In yesterday’s article I posed the question, why was Albert Speer, the Minister of Armaments and War Production and loyal ally of Hitler, only given 20 years prison time?
As Stephen J. Sniegoski simply puts it, “Nuremberg standards were not applied equally to the defendants.” and, “By Nuremberg standards Speer deserved execution.”.
To illustrate this inequality I will give a brief story of Rudolf Hess. Hess was Deputy to the Fuhrer and also a loyal ally of Hitler. In 1941 he flew solo to Scotland in a desperate attempt to negotiate for peace. It is not known for sure whether Hitler knew about Hess’ flight in advance, but that does not affect the outcome. The outcome being that instead of being given safe passage back Germany as a parliamentary agent conveying terms of truce he was instead imprisoned by England until he was handed over to the American authorities for the Nuremberg trials. There he was sentenced to life in maximum security prison. This is only the tip of the iceberg of the injustices brought upon Hess. Click here for a deeper dive into his story (where you will learn why Hess most likely did not kill himself).
In his article, Albert Speer and the ‘Holocaust’, Mark Weber states: “Albert Speer may ultimately be best remembered as the only high German wartime official to be “rehabilitated” during his lifetime and even profit handsomely from his once-powerful position. The one-time Hitler confidant and Reich Armaments Minister escaped the hangman’s noose at Nuremberg by adopting an unusual defense strategy. While maintaining that he personally knew nothing of a Jewish extermination program during the war, he nevertheless declared himself guilty for having worked diligently for a regime he belatedly considered evil.”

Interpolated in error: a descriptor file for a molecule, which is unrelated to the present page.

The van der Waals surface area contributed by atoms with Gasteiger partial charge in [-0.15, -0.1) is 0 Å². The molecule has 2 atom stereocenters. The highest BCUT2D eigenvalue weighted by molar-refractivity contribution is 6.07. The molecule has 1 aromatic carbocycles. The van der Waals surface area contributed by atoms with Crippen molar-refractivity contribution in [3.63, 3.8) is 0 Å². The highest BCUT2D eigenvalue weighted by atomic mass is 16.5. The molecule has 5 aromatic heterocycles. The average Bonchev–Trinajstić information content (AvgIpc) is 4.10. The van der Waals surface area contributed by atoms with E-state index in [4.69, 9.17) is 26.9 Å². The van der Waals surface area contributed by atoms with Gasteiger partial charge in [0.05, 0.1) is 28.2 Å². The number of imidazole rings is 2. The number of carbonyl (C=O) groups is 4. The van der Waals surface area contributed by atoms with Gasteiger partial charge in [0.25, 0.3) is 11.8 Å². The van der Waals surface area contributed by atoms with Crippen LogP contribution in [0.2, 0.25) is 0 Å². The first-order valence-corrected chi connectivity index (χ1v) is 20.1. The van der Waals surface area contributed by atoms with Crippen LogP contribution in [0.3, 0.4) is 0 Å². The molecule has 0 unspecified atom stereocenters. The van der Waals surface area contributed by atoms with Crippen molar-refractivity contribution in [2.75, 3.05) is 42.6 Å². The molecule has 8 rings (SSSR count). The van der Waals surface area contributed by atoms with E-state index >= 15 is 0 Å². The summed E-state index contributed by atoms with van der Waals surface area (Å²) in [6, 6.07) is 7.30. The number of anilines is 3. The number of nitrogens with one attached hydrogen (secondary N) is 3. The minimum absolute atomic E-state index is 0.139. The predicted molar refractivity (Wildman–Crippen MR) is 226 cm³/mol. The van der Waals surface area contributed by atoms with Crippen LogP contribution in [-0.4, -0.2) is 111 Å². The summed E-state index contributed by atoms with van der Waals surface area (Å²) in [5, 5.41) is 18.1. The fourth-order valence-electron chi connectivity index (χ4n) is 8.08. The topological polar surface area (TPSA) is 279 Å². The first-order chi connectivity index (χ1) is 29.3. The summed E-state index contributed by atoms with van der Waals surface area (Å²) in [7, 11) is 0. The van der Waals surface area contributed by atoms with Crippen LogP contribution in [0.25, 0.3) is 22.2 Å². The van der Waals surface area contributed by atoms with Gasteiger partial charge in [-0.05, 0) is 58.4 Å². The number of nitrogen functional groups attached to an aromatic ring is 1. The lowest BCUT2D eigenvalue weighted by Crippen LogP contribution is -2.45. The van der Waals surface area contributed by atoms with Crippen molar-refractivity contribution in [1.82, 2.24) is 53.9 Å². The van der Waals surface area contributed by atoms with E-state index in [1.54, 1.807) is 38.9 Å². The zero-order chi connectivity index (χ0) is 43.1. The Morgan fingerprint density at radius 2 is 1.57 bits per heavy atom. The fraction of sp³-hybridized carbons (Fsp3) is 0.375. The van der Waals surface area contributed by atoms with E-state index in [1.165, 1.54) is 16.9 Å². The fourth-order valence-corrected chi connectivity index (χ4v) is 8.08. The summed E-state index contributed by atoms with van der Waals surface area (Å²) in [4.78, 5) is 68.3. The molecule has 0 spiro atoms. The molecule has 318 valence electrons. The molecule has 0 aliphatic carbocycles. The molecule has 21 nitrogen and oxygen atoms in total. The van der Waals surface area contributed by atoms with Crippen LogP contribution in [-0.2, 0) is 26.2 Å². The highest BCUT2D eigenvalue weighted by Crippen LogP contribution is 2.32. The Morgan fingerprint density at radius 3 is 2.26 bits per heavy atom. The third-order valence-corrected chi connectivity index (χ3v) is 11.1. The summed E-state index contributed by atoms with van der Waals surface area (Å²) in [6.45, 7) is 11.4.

Hess, on the other hand, did not concede to the Allies accusations to evil doing and he did not betray Hitler. At the end of his closing statement at the Nuremberg trials he eloquently said: “The statements which my council made in my name before the High Tribunal I permitted to be made for the sake of the future judgment of my people and of history. That is the only thing which matters to me. I do not defend myself against accusers to whom I deny the right to bring charges against me and my fellow-countrymen. I will not discuss accusations which concern things which are purely German matters and therefore of no concern to foreigners. I raise no protest against statements which are aimed at attacking my honor, the honor of the German people. I consider such slanderous attacks by the enemy as a proof of honor. I was permitted to work for many years of my life under the greatest son whom my people has brought forth in its thousand-year history. Even if I could, I would not want to erase this period of time from my existence. I am happy to know that I have done my duty as a German, as a National Socialist, as a loyal follower of my Führer. I do not regret anything. If I were to begin all over again, I would act just as I have acted, even if I knew that in the end I should meet a fiery death at the stake. No matter what human beings may do, I shall some day stand before the judgment seat of the Eternal. I shall answer to Him and I know He will judge me innocent.”